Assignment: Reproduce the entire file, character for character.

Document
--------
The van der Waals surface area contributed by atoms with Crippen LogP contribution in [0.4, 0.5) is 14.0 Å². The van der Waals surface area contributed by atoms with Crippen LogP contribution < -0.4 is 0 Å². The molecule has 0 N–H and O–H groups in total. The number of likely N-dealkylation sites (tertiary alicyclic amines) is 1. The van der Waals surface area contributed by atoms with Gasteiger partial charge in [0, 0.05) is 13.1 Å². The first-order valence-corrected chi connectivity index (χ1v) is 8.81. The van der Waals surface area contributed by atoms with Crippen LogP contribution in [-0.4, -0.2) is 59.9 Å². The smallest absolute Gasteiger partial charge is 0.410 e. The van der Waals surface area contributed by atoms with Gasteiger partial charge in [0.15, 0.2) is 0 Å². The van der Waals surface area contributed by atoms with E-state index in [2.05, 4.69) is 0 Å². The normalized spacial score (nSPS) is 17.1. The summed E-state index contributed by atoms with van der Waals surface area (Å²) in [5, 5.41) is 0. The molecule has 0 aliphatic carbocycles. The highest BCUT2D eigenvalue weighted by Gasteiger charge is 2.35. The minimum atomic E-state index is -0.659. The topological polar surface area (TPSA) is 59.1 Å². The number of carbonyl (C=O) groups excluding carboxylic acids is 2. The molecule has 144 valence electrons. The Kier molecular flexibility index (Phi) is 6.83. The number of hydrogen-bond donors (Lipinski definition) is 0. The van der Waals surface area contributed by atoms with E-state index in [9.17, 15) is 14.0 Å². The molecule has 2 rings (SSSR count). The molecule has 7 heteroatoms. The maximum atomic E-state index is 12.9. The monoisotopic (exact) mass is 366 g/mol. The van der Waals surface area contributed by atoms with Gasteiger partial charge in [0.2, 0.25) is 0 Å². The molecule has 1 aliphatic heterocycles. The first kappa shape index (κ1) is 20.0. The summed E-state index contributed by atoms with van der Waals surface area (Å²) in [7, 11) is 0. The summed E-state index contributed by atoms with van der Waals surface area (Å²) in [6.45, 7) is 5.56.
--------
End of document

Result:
The van der Waals surface area contributed by atoms with Crippen LogP contribution in [0.4, 0.5) is 14.0 Å². The van der Waals surface area contributed by atoms with Crippen LogP contribution < -0.4 is 0 Å². The molecule has 0 N–H and O–H groups in total. The number of likely N-dealkylation sites (tertiary alicyclic amines) is 1. The van der Waals surface area contributed by atoms with Gasteiger partial charge in [0, 0.05) is 13.1 Å². The first-order valence-corrected chi connectivity index (χ1v) is 8.81. The van der Waals surface area contributed by atoms with Crippen LogP contribution in [-0.4, -0.2) is 59.9 Å². The smallest absolute Gasteiger partial charge is 0.410 e. The van der Waals surface area contributed by atoms with Gasteiger partial charge in [0.15, 0.2) is 0 Å². The van der Waals surface area contributed by atoms with E-state index in [2.05, 4.69) is 0 Å². The normalized spacial score (nSPS) is 17.1. The summed E-state index contributed by atoms with van der Waals surface area (Å²) in [5, 5.41) is 0. The molecule has 0 aliphatic carbocycles. The highest BCUT2D eigenvalue weighted by Gasteiger charge is 2.35. The minimum atomic E-state index is -0.659. The topological polar surface area (TPSA) is 59.1 Å². The number of carbonyl (C=O) groups excluding carboxylic acids is 2. The molecule has 144 valence electrons. The Kier molecular flexibility index (Phi) is 6.83. The number of hydrogen-bond donors (Lipinski definition) is 0. The van der Waals surface area contributed by atoms with E-state index in [9.17, 15) is 14.0 Å². The molecule has 2 rings (SSSR count). The molecule has 7 heteroatoms. The maximum atomic E-state index is 12.9. The monoisotopic (exact) mass is 366 g/mol. The van der Waals surface area contributed by atoms with Gasteiger partial charge in [0.2, 0.25) is 0 Å². The molecule has 1 aliphatic heterocycles. The first kappa shape index (κ1) is 20.0. The summed E-state index contributed by atoms with van der Waals surface area (Å²) in [7, 11) is 0. The summed E-state index contributed by atoms with van der Waals surface area (Å²) in [6.45, 7) is 5.56.